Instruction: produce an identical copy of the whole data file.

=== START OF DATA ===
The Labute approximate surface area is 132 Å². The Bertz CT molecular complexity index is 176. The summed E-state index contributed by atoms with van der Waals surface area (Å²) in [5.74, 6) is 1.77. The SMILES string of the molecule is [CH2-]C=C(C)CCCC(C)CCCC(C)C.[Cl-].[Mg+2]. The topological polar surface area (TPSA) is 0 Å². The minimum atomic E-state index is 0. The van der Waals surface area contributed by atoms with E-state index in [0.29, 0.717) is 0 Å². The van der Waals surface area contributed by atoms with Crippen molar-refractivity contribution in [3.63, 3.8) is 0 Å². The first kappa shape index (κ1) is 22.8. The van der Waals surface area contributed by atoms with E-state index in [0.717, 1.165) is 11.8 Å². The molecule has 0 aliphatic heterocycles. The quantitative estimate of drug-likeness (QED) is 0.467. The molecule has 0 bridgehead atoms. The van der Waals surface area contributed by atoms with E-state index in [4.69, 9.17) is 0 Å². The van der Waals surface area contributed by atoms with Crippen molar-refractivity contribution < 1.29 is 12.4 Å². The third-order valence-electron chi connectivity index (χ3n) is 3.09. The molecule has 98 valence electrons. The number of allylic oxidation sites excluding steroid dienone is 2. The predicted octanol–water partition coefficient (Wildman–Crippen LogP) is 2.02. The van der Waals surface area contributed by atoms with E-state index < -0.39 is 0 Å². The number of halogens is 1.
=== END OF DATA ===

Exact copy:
The Labute approximate surface area is 132 Å². The Bertz CT molecular complexity index is 176. The summed E-state index contributed by atoms with van der Waals surface area (Å²) in [5.74, 6) is 1.77. The SMILES string of the molecule is [CH2-]C=C(C)CCCC(C)CCCC(C)C.[Cl-].[Mg+2]. The topological polar surface area (TPSA) is 0 Å². The minimum atomic E-state index is 0. The van der Waals surface area contributed by atoms with E-state index in [0.29, 0.717) is 0 Å². The van der Waals surface area contributed by atoms with Crippen molar-refractivity contribution in [3.63, 3.8) is 0 Å². The first kappa shape index (κ1) is 22.8. The van der Waals surface area contributed by atoms with E-state index in [0.717, 1.165) is 11.8 Å². The molecule has 0 aliphatic heterocycles. The quantitative estimate of drug-likeness (QED) is 0.467. The molecule has 0 bridgehead atoms. The van der Waals surface area contributed by atoms with E-state index in [4.69, 9.17) is 0 Å². The van der Waals surface area contributed by atoms with Crippen molar-refractivity contribution < 1.29 is 12.4 Å². The third-order valence-electron chi connectivity index (χ3n) is 3.09. The molecule has 98 valence electrons. The number of allylic oxidation sites excluding steroid dienone is 2. The predicted octanol–water partition coefficient (Wildman–Crippen LogP) is 2.02. The van der Waals surface area contributed by atoms with E-state index < -0.39 is 0 Å². The number of halogens is 1.